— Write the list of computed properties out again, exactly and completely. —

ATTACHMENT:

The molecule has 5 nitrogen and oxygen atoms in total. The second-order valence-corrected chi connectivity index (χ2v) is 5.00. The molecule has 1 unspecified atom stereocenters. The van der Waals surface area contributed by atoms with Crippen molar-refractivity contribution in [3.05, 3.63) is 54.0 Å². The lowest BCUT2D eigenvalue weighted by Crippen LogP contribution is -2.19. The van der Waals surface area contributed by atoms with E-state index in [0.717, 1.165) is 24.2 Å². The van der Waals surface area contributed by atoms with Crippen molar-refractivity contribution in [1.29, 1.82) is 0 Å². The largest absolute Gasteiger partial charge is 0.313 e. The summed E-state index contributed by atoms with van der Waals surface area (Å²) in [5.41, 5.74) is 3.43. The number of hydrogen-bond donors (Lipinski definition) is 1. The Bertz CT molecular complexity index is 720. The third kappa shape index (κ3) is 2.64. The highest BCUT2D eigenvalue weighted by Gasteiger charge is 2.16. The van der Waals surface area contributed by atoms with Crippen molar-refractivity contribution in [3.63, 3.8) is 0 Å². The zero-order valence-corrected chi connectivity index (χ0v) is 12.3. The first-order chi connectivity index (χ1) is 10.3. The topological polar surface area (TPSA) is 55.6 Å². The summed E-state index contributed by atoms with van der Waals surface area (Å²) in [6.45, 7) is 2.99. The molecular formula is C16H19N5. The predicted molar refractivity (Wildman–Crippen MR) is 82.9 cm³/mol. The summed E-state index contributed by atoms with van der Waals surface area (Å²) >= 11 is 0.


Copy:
The molecule has 5 nitrogen and oxygen atoms in total. The second-order valence-corrected chi connectivity index (χ2v) is 5.00. The molecule has 1 unspecified atom stereocenters. The van der Waals surface area contributed by atoms with Crippen molar-refractivity contribution in [3.05, 3.63) is 54.0 Å². The lowest BCUT2D eigenvalue weighted by Crippen LogP contribution is -2.19. The van der Waals surface area contributed by atoms with E-state index in [0.717, 1.165) is 24.2 Å². The van der Waals surface area contributed by atoms with Crippen molar-refractivity contribution in [1.29, 1.82) is 0 Å². The largest absolute Gasteiger partial charge is 0.313 e. The summed E-state index contributed by atoms with van der Waals surface area (Å²) in [5.41, 5.74) is 3.43. The number of hydrogen-bond donors (Lipinski definition) is 1. The Bertz CT molecular complexity index is 720. The third kappa shape index (κ3) is 2.64. The highest BCUT2D eigenvalue weighted by Gasteiger charge is 2.16. The van der Waals surface area contributed by atoms with Crippen molar-refractivity contribution in [3.63, 3.8) is 0 Å². The zero-order valence-corrected chi connectivity index (χ0v) is 12.3. The first-order chi connectivity index (χ1) is 10.3. The topological polar surface area (TPSA) is 55.6 Å². The summed E-state index contributed by atoms with van der Waals surface area (Å²) in [6.45, 7) is 2.99. The molecular formula is C16H19N5. The predicted molar refractivity (Wildman–Crippen MR) is 82.9 cm³/mol. The summed E-state index contributed by atoms with van der Waals surface area (Å²) >= 11 is 0.